Lisa’s Diary 2014
Captain Lisa Irwin is a REME Reserve Officer currently on a three-year Full Time Reserve Service commitment with the Defence Cultural Specialist Unit. She has spent 15 months learning Pashto and Dari before deploying to Camp Bastion to be the 2 IC of a team of medical personnel set up to mentor Afghan medical personnel. This is her third tour of Afghanistan and her second blog, as she blogged during her last tour in 2010/2011, when she was deployed as a Female Engagement Team Commander.
Hard to say goodbye
Today was a momentous day for me, my eldest son turned 21! Being in the military can be really hard at times as you want to be able to share special occasions with family and friends and the separation can be tough. However, the wider military family are very supportive of each other and we all know how difficult it can be so there is a lot of understanding and support. We are actually quite lucky now as the military has become pretty good at welfare provision. We have internet and telephone access, and even when I was working at small remote check points on my last tour I was able to make calls via a satellite phone and not feel completely cut off from home.
There has been a definite reduction in insurgent activity over the last few weeks, despite the Afghans holding their elections. The Afghan Government increased operations conducted by their security forces and it seemed to work, with relatively few casualties coming in. However a few days ago one of our interpreters phoned to say they were expecting a number of casualties injured by an IED.
Initially it was difficult to get a clear picture of what had happened and when the casualties were expected but after a couple of minutes of speaking to my interpreter he handed the phone over so I could speak to the ANA Colonel in charge of the incident myself. Well, my Pashto isn’t bad but trying to conduct a conversation over the phone, without the cues of body language and gestures, is quite difficult! However, to my relief (and, I think, the Colonel’s) I understood what he was telling me and realised that the casualties were several miles away, coming by road. I relayed the message to the Bastion hospital command team and asked the interpreter to call me when the casualties arrived.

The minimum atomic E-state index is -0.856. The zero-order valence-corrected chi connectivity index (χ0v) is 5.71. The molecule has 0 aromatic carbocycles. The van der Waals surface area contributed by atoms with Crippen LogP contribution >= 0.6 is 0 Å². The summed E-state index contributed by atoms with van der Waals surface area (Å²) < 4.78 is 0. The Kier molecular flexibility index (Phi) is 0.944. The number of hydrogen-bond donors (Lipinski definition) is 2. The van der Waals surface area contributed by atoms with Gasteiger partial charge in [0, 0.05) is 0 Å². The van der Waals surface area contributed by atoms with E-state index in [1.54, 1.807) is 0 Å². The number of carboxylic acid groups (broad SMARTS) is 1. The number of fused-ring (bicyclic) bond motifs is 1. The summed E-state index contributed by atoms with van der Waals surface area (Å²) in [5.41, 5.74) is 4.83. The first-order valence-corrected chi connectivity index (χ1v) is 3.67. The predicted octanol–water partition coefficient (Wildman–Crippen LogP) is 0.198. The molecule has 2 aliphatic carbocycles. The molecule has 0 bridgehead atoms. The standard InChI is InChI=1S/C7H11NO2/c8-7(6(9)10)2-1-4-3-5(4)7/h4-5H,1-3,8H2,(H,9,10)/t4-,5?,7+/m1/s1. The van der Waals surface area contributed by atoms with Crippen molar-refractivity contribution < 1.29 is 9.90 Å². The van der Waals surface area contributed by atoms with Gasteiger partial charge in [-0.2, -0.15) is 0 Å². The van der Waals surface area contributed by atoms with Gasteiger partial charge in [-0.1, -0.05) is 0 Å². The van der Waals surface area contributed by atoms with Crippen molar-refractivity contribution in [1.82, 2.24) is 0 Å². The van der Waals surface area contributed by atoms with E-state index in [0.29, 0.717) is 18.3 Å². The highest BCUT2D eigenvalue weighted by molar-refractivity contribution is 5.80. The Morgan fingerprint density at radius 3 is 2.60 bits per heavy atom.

Several hours later in the early hours of the morning, he rang back to tell me the casualties had made it to Shorabak and there were two that the ANA doctors were concerned about. I quickly got dressed and hot-footed it to the hospital (thankfully only a few minutes from my accommodation) and informed the night staff that the ANA were requesting to transfer two casualties to us for examination. A couple of phone calls later we had the go-ahead to receive them. One was not too sick and was returned to Shorabak after being examined but the other had multiple injuries and needed an urgent operation. Thanks to the expertise of our medical staff, and to all those involved in moving the casualty to Bastion, he is now recovering.
The lull in kinetic activity has continued so we have seen few casualties either at Bastion hospital or at Shorabak. Those that have presented to Shorabak have been managed competently by the Afghan clinicians and medics and moved as soon as possible to Kabul to receive further treatment if required, or to recuperate. In terms of mentoring, the best teaching opportunity is when a case comes in that is suitable for reactive mentoring but that also enables us to conduct other teaching sessions with the clinicians and medics simultaneously, though it can sometimes be difficult to hold their interest!
We are now coming up to the handover/changeover of the Bastion hospital personnel, which also means most of the personnel in the mentoring team. It will be hard to say goodbye to people that have become my friends but I know they are all hugely looking forward to going home. I shall be the continuity (although the new doctors have been here for almost a month already) so it will be very important for me to keep communication flowing in the team and for me to look out for them. They will be working in a strange environment and most of them will never have worked with ANA before, so they are facing quite a challenge. However, I am sure that they are looking forward to it as much as I was, and I will be able to reassure them that it is an interesting and challenging, if at times a little frustrating, role.